In S corporation businesses, the situation is somehow opposite. Here, salaries call for higher taxes than do dividends, the main reason being taxes are subject to employment taxes whereas dividends are not (Hoffman, 2004). Nevertheless, both forms of income show up on the business owner's income tax return which is the only variable factor in the two cases. While the business owner's salaries as well as related employment taxes are classified as deductible to the corporation, the corporation will nevertheless have to pay them in the first place. But taxation agencies are aware that business owners may want to avoid the double taxation issue on dividends and therefore put special mechanisms in place which in certain cases penalize business owners for retaining profits instead of distributing them, to shareholders and paying extra tax to the government.
iii. Loans between the Business Owner and The Corporation
Loans provide a method of taking money out of the business without necessarily creating big tax situations. Although there might be some taxes attached to a loan, they are usually less costly than are double taxations and employment taxes. The part of the loan that is most taxable is the interest part even though it must be paid. Therefore, if there is no reasonable amount of interest attached to a loan, tax authorities may decide to treat it as a dividend or some kind of capital contribution in which case the business owner will not gain any benefit. For fair taxation purposes, loans between a business owner and the corporation should be treated just like any other business loans which require drawing up of official document loans which specify not only payment amounts but also interest rates on the loan as well as due dates.
The Canadian Tax Integration System and Its Effect on Active Business Income and Taxable Dividends Received By Private Corporations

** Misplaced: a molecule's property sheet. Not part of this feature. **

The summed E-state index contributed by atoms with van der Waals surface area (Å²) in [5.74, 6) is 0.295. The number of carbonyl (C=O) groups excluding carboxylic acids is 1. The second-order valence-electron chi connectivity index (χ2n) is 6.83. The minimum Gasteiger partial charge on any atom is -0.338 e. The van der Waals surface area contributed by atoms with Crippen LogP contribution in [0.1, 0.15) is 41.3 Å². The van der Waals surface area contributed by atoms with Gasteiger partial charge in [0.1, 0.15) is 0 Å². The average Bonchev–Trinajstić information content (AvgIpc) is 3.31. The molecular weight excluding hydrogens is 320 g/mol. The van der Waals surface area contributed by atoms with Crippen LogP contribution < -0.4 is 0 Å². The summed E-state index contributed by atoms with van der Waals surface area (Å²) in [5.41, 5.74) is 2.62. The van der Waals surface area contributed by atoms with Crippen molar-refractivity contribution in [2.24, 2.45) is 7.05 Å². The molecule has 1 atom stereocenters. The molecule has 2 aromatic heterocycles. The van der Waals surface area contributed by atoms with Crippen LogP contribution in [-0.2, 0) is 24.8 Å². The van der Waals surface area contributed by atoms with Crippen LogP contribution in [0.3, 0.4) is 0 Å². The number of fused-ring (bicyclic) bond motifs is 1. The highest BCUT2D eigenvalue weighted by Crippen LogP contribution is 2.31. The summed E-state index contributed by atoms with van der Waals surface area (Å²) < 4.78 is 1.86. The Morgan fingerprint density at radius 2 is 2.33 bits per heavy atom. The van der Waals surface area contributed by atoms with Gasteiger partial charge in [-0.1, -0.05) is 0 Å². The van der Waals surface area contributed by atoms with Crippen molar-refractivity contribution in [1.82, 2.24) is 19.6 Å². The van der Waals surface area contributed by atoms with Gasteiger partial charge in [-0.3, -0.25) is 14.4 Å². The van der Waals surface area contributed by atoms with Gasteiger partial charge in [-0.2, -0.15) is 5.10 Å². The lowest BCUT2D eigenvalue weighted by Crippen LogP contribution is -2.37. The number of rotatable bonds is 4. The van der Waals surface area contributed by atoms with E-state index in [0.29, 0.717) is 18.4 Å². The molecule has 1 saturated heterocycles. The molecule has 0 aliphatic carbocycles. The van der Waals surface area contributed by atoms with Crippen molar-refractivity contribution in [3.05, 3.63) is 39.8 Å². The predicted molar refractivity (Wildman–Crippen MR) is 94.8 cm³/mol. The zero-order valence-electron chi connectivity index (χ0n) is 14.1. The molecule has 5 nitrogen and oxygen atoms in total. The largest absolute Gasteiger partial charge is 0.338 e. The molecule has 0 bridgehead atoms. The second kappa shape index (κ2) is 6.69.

According to Canada's system of taxation, corporate income is subject to corporate income tax and upon distribution to shareholders as dividends; it is subject to personal income tax. Actually, Canada's personal income tax system through the dividend tax credit and the gross-up mechanism provides for recognition of corporate taxes based on a certain percentage of notional federal tax rates to all taxable individuals resident in the country.
Because of the country's taxation policies and related issues such as proliferation of publicly-traded income trusts, the federal government of Canada has proposed that it shall introduce an enhancement to the current dividend tax credit and gross-up for all eligible dividends received by shareholders. In these new arrangements, all eligible dividend allocations will be grossed up by up to forty five per cent. This means that shareholders will have to include 145 per cent of their dividend amounts in personal income. On the other hand, the dividend tax credit for eligible dividends will be 19 per cent but this will depend on the federal corporate tax rates foe each year. Both the gross-up and dividend tax credit will continue to be in effect in respect of other dividends.
The tax integration system will have important ramifications on business incomes and taxable dividends to be received by private corporations operating in Canada. These ramifications will be more complex for incorporated businesses than in the case of proprietorships and partnerships but the complexity will be merely a trade-off for the limited status obtained with the incorporation of businesses. According to Hoffman, 92004), the tax consequences of Canada integrated tax system on businesses will be of fewer disadvantages than having total liability or no liability for businesses.
Some categories of businesses in Canada are not technically incorporated and therefore have no authority to issue stock. The business structure of the new integrated tax system is relatively new compared to tax systems in other countries and therefore some business owners are making decisions on the kind of business structures they should adopt to avoid paying heavy taxes under the integrated tax system. There are however a few constraints that can be counted on with respect the impact of the new tax system on salaries and dividends.
The first one is that under the integrated tax system, company owners and the company itself are seen as two different entities and therefore taxes will have to be filled for each entity giving rise to the problem of double taxation. The second constraint is that both unincorporated and incorporated businesses have a flow-through taxation type meaning that the entities do not pay taxes on their incomes. In its place, the owners of the companies pay taxes on their distributive shares in the business entity's taxable income. The integrated tax system permits owners of business entities to decide how the income of the company should be allocated between the government and the…